You never know when it may get cold and having things like gloves, a windbreaker, a beanie, and snacks might be the difference between a miserable shoot and a great shoot. 

For compact wind jackets, I really like UNIQLO’s ultra-light jacket. It’s as light as a feather, stylish, and best of all folds up to be as small as a camera.

Even if you don’t end up needing it, it acts as an extra cushion for your gear.

A time lapse slider. As you progress in the world of time lapse you may want to add movement to your shots. These are really advanced, but may be great next-level tools to add an extra dimension to your shots.

Shop online and make sure you know what you want in a time-lapse slider because they can easily range from $200 – $5,000.

What Makes a Good Sunset Time lapse?

A pretty view of the sunset in Sunset Park Brooklyn as an example of a good subject for a sunset time lapse.

The key to getting a good sunset time lapse is reminding yourself why you are even shooting it in the first place. You want to see the scene change.

So when you are on the location, ask yourself what the most interesting thing on the scene is.

Your composition rules like the rule of thirds and symmetry are going to be great rules of thumb to follow.

A view of Lower Manhattan during a particular moody sunset as an example of composition rules for what makes a good sunset time lapse.

But you may also want to have your viewer follow the path of the sun. TV shows will often use a sunset time lapse to transition into nighttime. This is a great visual cue.

What makes a good sunset time lapse is often going to be the nice beautiful colors of the sky. Or the silhouettes of mountains or buildings. Or maybe a setting where a city turns to life after sunset.

The best ones are going to combine the above with great composition. This is going to come with practice because planning and shooting a sunset time lapse are a bit tricky.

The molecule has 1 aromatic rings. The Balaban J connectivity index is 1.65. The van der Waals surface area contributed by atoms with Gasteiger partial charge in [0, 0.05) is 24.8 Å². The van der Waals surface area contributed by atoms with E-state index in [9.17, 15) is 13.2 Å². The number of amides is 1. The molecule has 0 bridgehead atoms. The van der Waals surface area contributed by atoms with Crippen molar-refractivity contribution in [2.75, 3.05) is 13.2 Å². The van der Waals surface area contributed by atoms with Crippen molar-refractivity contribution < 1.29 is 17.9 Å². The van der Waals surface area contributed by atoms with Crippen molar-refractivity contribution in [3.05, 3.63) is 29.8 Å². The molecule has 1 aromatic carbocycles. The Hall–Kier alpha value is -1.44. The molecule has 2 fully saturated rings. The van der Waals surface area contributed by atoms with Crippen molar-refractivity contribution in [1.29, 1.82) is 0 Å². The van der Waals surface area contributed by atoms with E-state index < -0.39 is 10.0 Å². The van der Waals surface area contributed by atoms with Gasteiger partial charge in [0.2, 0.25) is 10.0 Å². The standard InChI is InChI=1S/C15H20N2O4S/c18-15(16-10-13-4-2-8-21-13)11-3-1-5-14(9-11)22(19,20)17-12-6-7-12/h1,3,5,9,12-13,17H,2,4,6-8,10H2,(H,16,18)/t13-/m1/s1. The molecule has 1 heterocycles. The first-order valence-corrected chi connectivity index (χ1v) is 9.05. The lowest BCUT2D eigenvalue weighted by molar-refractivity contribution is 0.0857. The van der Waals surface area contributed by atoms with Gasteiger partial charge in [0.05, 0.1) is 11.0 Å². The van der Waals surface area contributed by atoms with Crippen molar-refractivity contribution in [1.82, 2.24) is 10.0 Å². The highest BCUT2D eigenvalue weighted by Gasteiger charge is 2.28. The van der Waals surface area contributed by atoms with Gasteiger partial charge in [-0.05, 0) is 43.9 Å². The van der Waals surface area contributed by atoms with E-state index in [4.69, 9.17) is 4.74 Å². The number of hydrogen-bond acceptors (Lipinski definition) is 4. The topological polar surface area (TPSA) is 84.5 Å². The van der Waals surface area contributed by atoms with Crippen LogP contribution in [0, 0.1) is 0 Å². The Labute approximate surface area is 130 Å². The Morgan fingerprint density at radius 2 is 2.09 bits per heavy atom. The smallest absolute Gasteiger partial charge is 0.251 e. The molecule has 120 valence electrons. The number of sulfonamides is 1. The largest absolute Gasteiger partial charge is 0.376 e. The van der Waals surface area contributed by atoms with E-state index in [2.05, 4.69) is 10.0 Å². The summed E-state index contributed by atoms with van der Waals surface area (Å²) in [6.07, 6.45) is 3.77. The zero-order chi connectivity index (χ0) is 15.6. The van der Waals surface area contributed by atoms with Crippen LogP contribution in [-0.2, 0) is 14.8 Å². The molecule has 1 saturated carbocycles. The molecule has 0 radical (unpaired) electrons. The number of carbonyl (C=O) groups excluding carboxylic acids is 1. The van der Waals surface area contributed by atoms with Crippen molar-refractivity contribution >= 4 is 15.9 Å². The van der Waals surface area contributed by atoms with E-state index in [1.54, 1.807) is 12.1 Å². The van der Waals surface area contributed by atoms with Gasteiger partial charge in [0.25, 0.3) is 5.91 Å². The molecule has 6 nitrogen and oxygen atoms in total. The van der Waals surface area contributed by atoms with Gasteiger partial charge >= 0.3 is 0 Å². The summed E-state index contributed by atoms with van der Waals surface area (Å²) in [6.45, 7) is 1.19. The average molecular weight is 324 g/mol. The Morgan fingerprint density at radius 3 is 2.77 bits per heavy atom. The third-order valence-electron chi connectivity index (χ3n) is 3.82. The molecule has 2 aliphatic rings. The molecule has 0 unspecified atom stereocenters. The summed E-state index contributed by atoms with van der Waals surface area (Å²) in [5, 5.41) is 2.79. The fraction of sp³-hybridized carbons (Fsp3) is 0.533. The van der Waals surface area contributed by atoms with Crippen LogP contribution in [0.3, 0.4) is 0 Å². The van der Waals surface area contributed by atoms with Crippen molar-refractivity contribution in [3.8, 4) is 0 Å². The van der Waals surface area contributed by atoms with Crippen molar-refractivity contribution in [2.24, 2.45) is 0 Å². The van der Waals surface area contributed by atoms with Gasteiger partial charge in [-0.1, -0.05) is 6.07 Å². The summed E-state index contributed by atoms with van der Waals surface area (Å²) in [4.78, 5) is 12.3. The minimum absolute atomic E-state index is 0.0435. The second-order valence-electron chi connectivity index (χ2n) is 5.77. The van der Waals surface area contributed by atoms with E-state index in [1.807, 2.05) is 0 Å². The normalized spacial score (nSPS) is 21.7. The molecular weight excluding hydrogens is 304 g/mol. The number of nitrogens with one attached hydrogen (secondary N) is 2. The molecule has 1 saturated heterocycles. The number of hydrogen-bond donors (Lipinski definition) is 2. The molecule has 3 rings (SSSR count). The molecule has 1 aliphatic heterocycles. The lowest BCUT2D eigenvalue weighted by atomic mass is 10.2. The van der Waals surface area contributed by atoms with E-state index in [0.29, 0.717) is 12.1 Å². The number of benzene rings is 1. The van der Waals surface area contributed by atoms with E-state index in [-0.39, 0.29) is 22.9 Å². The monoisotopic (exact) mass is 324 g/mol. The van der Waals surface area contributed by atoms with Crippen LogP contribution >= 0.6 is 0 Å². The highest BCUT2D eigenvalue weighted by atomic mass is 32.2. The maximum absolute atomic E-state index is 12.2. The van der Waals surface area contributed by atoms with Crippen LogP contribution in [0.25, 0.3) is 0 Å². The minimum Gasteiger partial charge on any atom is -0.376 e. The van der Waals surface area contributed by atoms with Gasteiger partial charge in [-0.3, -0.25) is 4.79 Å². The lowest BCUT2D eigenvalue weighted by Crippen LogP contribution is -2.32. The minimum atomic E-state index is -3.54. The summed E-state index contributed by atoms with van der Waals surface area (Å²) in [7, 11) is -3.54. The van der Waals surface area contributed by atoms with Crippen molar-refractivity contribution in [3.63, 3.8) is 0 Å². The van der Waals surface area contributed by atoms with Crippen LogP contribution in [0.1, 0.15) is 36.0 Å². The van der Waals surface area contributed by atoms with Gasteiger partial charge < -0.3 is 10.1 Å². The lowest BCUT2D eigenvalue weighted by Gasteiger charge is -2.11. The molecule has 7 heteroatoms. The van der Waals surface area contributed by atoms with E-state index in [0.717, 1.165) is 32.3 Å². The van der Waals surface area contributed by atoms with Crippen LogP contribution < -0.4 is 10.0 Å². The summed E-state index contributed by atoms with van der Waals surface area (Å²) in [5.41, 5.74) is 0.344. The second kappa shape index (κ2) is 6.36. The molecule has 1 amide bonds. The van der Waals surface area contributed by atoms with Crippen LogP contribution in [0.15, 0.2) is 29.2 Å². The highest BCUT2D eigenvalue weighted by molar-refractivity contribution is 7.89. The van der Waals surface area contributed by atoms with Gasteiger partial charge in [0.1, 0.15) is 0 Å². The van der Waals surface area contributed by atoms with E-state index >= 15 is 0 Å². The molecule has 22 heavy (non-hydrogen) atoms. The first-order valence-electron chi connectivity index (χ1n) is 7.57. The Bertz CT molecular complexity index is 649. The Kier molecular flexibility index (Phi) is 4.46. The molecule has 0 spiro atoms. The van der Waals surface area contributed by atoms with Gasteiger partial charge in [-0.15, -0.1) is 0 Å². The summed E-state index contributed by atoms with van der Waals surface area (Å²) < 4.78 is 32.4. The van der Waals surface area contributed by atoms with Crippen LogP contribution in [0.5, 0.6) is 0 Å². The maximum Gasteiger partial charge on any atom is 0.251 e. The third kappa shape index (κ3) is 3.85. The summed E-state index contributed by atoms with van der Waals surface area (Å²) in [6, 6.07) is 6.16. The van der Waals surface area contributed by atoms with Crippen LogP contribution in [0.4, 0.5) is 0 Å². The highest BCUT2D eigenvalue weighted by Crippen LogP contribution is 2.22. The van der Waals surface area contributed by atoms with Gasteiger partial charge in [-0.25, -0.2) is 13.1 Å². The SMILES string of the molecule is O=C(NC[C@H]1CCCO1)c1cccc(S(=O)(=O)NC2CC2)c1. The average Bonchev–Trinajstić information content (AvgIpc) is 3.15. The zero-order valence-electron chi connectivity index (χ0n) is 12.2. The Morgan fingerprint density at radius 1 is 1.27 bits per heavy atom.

How to Plan a Sunset Time lapse?

The best way to plan a sunset time lapse is from the comfort of your home at your computer.

For planning at home, I use the Photographers Ephemeris desktop app (free) and google maps (also free.)

A screenshot of The Photographers Ephemeris. An app photographers use to plan out the sun or moon or other events.

On the Photographer’s Ephemeris (TPE for short) I will find the subject I want to shoot for the time lapse. In this case, it’s the statue of liberty and I want a time lapse of the sunset behind it.

I’ll then check the sunset time and use google maps to plan to arrive at least ONE HOUR before sunset. An image of the LRTimelapse Plugin editing a sunset time lapse of the sun going behind the statue of liberty.

I’ll talk more about that later, but if you want to see the sunset, you gotta be there before it sets.

Best Camera Settings for a Sunset Time lapse

The best sunset timelapse settings for your camera are to shoot in FULL Manual. However, If you have a camera that was made since 2020, you can probably get away with aperture priority mode or shutter priority mode.